Association of the BCAR1 and BCAR3 Scaffolding Proteins in Cell Signaling and Antiestrogen Resistance [Signal Transduction]

February 28th, 2014 by Wallez, Y., Riedl, S. J., Pasquale, E. B.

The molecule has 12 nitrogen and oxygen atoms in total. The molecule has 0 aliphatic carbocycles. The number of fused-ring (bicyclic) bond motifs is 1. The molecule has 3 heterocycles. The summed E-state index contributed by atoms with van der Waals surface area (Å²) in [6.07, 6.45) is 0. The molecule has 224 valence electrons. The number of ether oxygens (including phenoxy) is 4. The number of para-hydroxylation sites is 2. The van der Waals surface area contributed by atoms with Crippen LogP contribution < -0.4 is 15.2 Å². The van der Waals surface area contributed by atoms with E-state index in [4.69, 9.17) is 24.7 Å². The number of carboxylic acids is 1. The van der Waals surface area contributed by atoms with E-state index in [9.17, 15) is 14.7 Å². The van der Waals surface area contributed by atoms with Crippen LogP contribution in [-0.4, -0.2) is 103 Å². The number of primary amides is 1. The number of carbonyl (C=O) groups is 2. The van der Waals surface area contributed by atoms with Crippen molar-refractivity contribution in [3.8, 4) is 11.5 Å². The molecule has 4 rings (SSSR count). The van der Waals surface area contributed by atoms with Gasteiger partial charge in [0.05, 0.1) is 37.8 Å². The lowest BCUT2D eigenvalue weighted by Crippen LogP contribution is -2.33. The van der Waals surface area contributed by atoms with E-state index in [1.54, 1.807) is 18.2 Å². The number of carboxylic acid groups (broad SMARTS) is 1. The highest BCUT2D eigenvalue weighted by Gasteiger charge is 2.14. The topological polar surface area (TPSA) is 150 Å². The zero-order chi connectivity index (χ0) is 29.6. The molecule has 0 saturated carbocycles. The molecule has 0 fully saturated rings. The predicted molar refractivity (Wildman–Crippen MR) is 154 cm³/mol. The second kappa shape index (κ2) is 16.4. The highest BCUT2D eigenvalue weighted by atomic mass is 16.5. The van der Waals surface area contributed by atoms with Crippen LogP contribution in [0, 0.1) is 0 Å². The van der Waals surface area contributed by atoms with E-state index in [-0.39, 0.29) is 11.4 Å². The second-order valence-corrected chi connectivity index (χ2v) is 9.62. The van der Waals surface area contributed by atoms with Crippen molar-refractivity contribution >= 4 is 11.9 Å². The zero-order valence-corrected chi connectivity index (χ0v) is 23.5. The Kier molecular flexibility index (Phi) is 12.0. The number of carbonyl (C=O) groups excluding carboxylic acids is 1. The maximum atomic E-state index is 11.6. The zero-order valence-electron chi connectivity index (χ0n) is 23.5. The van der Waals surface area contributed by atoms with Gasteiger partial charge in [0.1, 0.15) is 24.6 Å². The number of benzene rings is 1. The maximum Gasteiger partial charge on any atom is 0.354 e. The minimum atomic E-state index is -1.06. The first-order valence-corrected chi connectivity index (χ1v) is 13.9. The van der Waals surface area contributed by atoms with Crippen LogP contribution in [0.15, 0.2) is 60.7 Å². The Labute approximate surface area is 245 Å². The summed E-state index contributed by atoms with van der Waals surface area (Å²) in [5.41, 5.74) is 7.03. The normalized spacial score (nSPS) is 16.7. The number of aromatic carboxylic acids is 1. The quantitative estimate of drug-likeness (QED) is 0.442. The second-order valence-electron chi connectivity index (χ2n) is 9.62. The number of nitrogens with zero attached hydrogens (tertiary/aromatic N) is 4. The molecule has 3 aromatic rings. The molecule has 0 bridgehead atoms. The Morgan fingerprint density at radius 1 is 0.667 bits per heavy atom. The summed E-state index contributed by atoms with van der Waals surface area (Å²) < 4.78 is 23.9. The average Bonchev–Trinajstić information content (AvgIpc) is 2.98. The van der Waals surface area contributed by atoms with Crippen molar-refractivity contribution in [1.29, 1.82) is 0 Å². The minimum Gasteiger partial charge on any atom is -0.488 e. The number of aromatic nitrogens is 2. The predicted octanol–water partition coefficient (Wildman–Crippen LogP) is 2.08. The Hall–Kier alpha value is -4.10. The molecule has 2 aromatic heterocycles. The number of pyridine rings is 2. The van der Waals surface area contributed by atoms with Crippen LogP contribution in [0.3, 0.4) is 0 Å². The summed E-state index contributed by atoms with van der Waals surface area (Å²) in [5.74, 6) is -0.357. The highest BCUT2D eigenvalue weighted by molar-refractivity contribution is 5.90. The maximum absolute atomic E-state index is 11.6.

ABSTRACT Most breast cancers are estrogen receptorpositive and treated with antiestrogens, but aberrant signaling networks can induce drug resistance. One of these networks involves the scaffolding protein BCAR1/p130CAS, which regulates cell growth and migration/invasion. A less investigated scaffolding protein that also confers antiestrogen resistance is the SH2 domain-containing protein BCAR3. BCAR1 and BCAR3 bind tightly to each other through their C-terminal domains, thus potentially connecting their associated signaling networks. However, recent studies using BCAR1 and BCAR3 interaction mutants concluded that association between the two proteins is not critical for many of their interrelated activities regulating breast cancer malignancy. We report that these previously used BCAR mutations fail to cause adequate loss-offunction of the complex. By using structurebased BCAR1 and BCAR3 mutants that lack the ability to interact, we show that BCAR3- induced antiestrogen resistance in MCF7 breast cancer cells critically depends on its ability to bind BCAR1. Interaction with BCAR3 increases the levels of phosphorylated BCAR1, ultimately potentiating BCAR1-dependent antiestrogen resistance. Furthermore, antiestrogen resistance in cells overexpressing BCAR1/BCAR3 correlates with increased ERK1/2 activity. Inhibiting ERK1/2 through overexpression of the regulatory protein PEA15 negates the resistance, revealing a key role for ERK1/2 in BCAR1/BCAR3-induced antiestrogen resistance. Reverse-phase-proteinarray data show that PEA15 levels in invasive breast cancers correlate with patient survival, suggesting that PEA15 can override ERK1/2 activation by BCAR1/BCAR3 and other upstream regulators. We further uncovered that the BCAR3-related NSP3 can also promote antiestrogen resistance. Thus, strategies to disrupt BCAR1-BCAR3/NSP3 complexes and associated signaling networks could ultimately lead to new breast cancer therapies.